Charlotte goes undercover as a waitress at the Cafe.

The risk for Mr. Gilmore rises when his wife dies of her injuries.

The book takes readers into the political extremes of the 1930’s.

Toronto, oft perceived as Toronto “the Good” at that time, has strong undercurrents swirling through the city.

It is a good book with good characters and a solid story. Jennings is adept at moving the plot at a steady pace. I do think Charlotte and Detective Murdoch may have an unrevealed flaw or two. I plan to read more of Charlotte’s adventures.


Jennings, Maureen - (2015) - No Known Grave

Sunday, December 10, 2023

The Exchange by John Grisham

(42. - 1181.) - The Exchange by John Grisham - In reading Grisham’s books over the past 30 years I have admired the many different lawyers he has created. Some, such as Jake Brigance from Ford County in Mississippi, have appeared in more than one book so that we learn what has happened to them in life and the law. Most have been featured in a single book. I occasionally would think about a lawyer’s future after reading the book. Mitch McDeere was the young protagonist of The Firm

Mitch had been recruited at Harvard by a very successful Memphis law firm. Shortly after joining the firm the FBI cajoled, then threatened him, to report on the nefarious actions of the firm on behalf of the Chicago mob. It was more thriller than legal mystery but it was compelling. I thought the movie with Tom Cruise as Mitch and Gene Hackman as his mentor, Avery Tolar, was excellent. 

Now and then I would wonder what had happened to McDeere. He clearly could not have returned to Memphis where the firm collapsed and criminal indictments and then convictions abounded. I expected he would have stayed in the law unlike Rudy Baylor who was headed west to become a teacher at the end of The Rainmaker

I did not expect he would stay in the Caribbean sitting on the beach. I did not think he would have practised in the Caribbean. I had a partner who went to Providenciales in the Turks & Caicos Islands to be a lawyer. He was back within a year. Island life is attractive in the winter but very confining. 

I thought Mitch would have found a position in a mid-American firm and lived a quietly prosperous life. I was completely wrong. He was hired by Scully & Pershing, the largest law firm in the world. It is headquartered in New York and has 2,000 lawyers in offices around the world. Mitch had started work in the firm in London and moved to the New York office. 15 years have passed since he left Memphis. He is a partner.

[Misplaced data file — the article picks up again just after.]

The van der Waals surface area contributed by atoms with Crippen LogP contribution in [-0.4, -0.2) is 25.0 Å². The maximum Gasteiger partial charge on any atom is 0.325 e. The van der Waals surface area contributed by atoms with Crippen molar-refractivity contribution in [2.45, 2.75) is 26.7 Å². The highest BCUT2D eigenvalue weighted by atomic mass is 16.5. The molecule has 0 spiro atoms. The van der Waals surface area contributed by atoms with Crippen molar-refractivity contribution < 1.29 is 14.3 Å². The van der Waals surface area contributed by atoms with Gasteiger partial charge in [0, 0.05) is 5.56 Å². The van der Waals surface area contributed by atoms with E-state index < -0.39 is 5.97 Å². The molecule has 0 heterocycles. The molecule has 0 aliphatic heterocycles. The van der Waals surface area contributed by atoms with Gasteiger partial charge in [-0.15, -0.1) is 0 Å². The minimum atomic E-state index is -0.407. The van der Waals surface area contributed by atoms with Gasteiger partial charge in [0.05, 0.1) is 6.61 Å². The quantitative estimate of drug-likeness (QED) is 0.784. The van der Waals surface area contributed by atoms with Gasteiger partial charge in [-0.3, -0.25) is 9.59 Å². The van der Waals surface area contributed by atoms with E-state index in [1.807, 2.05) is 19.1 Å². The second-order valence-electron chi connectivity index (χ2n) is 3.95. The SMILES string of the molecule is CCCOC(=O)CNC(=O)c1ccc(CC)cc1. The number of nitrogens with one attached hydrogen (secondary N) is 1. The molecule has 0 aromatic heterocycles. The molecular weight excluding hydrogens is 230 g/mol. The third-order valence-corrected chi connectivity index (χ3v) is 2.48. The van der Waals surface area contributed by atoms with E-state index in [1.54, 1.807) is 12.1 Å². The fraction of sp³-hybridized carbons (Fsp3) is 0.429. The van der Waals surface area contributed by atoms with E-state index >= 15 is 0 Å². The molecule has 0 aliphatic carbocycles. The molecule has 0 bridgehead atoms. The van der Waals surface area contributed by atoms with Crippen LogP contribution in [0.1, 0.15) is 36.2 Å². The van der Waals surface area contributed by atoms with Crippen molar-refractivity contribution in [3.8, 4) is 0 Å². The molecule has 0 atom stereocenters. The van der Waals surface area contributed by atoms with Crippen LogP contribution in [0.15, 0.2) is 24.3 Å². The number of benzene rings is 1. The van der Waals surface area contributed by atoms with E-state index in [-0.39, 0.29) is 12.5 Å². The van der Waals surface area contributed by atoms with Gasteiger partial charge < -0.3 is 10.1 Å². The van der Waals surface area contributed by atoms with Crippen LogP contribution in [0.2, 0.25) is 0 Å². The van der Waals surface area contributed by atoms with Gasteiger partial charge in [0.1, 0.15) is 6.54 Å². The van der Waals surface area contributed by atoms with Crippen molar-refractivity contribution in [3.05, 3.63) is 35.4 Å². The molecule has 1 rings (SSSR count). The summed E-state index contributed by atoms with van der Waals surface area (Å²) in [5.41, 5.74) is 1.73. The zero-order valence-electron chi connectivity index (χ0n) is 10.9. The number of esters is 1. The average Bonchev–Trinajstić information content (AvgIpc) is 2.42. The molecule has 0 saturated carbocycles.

Mitch’s wife, Abby, is working for a publisher of high end cookbooks and they have 8 year old twin sons. Their personal lives could not be better.

Scully & Pershing has a strong commitment to pro bono work. Lawyers are expected to commit 10% of their time to pro bono clients. Mitch is currently aiding a homeless shelter and fighting evictions. 

Grisham’s next surprise was that Mitch has also represented two death row inmates fighting for their lives. Each time he was unsuccessful and his clients were executed. The cases have taken an emotional toll upon him. At the same time he has been caught up in the emotion, the tension, “the ticking clock” of death cases.

He returns to Memphis to meet Amos Patrick whose Capital Defense Initiative which only represents inmates on death row for over 50 years. Mitch is to defend a man whose execution date is 90 days away.

Just when I thought the book was another look at the death penalty comparable to the searing intensity of The Chamber, the case disappears with the death of the inmate and Mitch is sent to Italy and Libya to deal with a multi-national business law case. I am not sure why the portion of the book on the death penalty was included. I did not find a connection with the main story line. It is such an abrupt shift in the book I wondered if Grisham changed his mind on the theme halfway through writing the book.

Lannark, a Turkish construction company, is suing the Government of Libya for hundreds of millions of dollars for a bridge to nowhere it had built for Gaddafi.

I thought we were headed for a book dealing with high stakes litigation in the United Arbitration Board in Switzerland.